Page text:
Adjustable instrument mounts are well known in the art. Such a mount is required when testing a buoyant test vehicle. In the course of a test, a buoyant test vehicle is released from a point at some depth below the surface of the ocean and allowed to rise vertically to the surface propelled by the vehicles own buoyancy. A compass is mounted within the vehicle to determine pitch, yaw and rotation of the vehicle as it speeds to the surface. In order to set the initial pitch and yaw readings to zero it is necessary to align the compass with respect to the vehicle axis. A prior art mount consisted of a bent plate attached to the vehicle by a screw passing through a slot in the plate. To align the compass with the vehicle axis, the plate was bent and the mount was slid on its mounting screw until the compass was properly aligned with the vehicle axis. The process was time consuming in that adjustment made by bending the plate affected adjustment made by sliding the mount, and vice versa.
Other prior art adjustable mounts provided for adjustment in one direction only. Typical of these types of mounts are tripod camera mounts as in Trebes et al (U.S. Pat. No. 3,704,848) and instrument mounts as in Roser et al (U.S. Pat. No. 5,018,702). In Trebes et al, a mounting plate has a number of feet, at least one of which has an adjusting screw. The plate is placed on a surface and the adjusting screws are turned to obtain the desired orientation of the plate with respect to the surface. In Roser et al, the instrument mount consists of a supporting plate secured to a surface at both ends, one end being fixed, the other end being adjustable toward or away from the surface. The adjustments either toward or away from the surface are accomplished by means of threaded fasteners. The prior art noted lacks the flexibility to quickly adjust the supported instrument in more than one direction as is required for the compass mounting in the buoyant test vehicle.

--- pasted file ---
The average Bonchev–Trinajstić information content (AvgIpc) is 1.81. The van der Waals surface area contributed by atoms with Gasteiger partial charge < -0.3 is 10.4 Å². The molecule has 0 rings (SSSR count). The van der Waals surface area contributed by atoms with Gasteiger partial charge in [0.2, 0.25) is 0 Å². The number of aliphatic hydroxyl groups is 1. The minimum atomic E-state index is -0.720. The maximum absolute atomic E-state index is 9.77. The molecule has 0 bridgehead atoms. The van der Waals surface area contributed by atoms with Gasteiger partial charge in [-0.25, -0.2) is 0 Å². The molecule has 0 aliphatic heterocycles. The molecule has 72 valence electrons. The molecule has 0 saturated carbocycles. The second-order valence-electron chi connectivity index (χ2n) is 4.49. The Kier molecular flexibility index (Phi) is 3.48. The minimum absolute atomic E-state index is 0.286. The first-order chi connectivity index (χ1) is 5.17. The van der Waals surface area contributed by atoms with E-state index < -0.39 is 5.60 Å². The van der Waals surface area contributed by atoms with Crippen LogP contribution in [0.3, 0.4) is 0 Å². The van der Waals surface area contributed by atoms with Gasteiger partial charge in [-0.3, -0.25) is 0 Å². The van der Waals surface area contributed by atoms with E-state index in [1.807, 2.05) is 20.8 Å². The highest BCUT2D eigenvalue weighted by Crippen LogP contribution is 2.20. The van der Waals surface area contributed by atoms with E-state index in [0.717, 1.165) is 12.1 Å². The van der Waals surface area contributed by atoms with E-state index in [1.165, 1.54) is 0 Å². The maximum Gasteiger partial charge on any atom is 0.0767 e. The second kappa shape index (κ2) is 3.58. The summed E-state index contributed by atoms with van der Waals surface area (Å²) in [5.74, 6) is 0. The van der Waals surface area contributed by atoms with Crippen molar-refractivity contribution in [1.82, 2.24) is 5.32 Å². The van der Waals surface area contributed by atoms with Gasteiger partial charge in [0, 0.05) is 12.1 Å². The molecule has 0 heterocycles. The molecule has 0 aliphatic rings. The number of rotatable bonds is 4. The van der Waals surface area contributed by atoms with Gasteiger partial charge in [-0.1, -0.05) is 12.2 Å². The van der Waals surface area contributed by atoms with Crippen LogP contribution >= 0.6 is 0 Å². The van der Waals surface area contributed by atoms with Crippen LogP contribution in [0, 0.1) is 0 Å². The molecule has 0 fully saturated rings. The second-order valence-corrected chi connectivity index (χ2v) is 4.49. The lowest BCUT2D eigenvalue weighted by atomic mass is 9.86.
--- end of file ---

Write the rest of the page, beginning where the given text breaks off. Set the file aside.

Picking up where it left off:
Accordingly, it is a general purpose and object of the present invention to provide an instrument mount which is adjustable in two directions.